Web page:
the fact that the sun would pass the meridian to the south. I, on
the other hand, started in to draw the sun down to south-east and
strayed away to the south-west. You see, we were teaching
ourselves. As a result, at twenty-five minutes past twelve by the
ship's time, I called twelve o'clock by the sun. Now this signified
that we had changed our location on the face of the world by twenty-
five minutes, which was equal to something like six degrees of
longitude, or three hundred and fifty miles. This showed the Snark
had travelled fifteen knots per hour for twenty-four consecutive
hours--and we had never noticed it! It was absurd and grotesque.
But Roscoe, still looking east, averred that it was not yet twelve
o'clock. He was bent on giving us a twenty-knot clip. Then we
began to train our sextants rather wildly all around the horizon,
and wherever we looked, there was the sun, puzzlingly close to the
sky-line, sometimes above it and sometimes below it. In one
direction the sun was proclaiming morning, in another direction it
was proclaiming afternoon. The sun was all right--we knew that;
therefore we were all wrong. And the rest of the afternoon we spent
in the cockpit reading up the matter in the books and finding out
what was wrong. We missed the observation that day, but we didn't
the next. We had learned.

And we learned well, better than for a while we thought we had. At
the beginning of the second dog-watch one evening, Charmian and I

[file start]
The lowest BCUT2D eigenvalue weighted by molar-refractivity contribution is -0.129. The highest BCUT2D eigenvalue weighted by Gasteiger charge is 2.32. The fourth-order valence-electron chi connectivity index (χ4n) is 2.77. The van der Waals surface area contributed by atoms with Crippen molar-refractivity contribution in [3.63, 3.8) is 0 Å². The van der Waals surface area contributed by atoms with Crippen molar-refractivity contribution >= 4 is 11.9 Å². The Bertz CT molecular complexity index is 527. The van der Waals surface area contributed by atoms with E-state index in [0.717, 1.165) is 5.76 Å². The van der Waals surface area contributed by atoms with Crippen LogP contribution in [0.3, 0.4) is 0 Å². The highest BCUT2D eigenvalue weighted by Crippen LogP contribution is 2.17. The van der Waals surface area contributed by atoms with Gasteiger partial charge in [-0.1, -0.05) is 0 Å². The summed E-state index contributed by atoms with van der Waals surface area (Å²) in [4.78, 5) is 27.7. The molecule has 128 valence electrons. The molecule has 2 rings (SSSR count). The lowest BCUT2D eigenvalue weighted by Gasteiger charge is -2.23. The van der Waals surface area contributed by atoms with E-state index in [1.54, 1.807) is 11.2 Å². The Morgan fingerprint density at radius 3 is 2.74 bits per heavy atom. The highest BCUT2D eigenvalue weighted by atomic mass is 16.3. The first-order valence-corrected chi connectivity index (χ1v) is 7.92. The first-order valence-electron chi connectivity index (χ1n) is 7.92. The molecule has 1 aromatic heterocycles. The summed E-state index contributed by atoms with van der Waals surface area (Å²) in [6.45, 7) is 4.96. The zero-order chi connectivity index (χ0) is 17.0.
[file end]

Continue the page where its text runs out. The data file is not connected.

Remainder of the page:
sat down on the forecastle-head for a rubber of cribbage. Chancing
to glance ahead, I saw cloud-capped mountains rising from the sea.
We were rejoiced at the sight of land, but I was in despair over our
navigation. I thought we had learned something, yet our position at
noon, plus what we had run since, did not put us within a hundred
miles of land. But there was the land, fading away before our eyes
in the fires of sunset. The land was all right. There was no
disputing it. Therefore our navigation was all wrong. But it
wasn't. That land we saw was the summit of Haleakala, the House of
the Sun, the greatest extinct volcano in the world. It towered ten
thousand feet above the sea, and it was all of a hundred miles away.
We sailed all night at a seven-knot clip, and in the morning the
House of the Sun was still before us, and it took a few more hours
of sailing to bring it abreast of us. "That island is Maui," we
said, verifying by the chart. "That next island sticking out is
Molokai, where the lepers are. And the island next to that is Oahu.
There is Makapuu Head now. We'll be in Honolulu to-morrow. Our
navigation is all right."


"It will not be so monotonous at sea," I promised my fellow-voyagers
on the Snark. "The sea is filled with life. It is so populous that
every day something new is happening. Almost as soon as we pass
through the Golden Gate and head south we'll pick up with the flying
fish. We'll be having them fried for breakfast. We'll be catching
bonita and dolphin, and spearing porpoises from the bowsprit. And
then there are the sharks--sharks without end."

We passed through the Golden Gate and headed south. We dropped the
mountains of California beneath the horizon, and daily the surf grew
warmer. But there were no flying fish, no bonita and dolphin. The
ocean was bereft of life. Never had I sailed on so forsaken a sea.
Always, before, in the same latitudes, had I encountered flying

"Never mind," I said. "Wait till we get off the coast of Southern
California. Then we'll pick up the flying fish."

We came abreast of Southern California, abreast of the Peninsula of
Lower California, abreast of the coast of Mexico; and there were no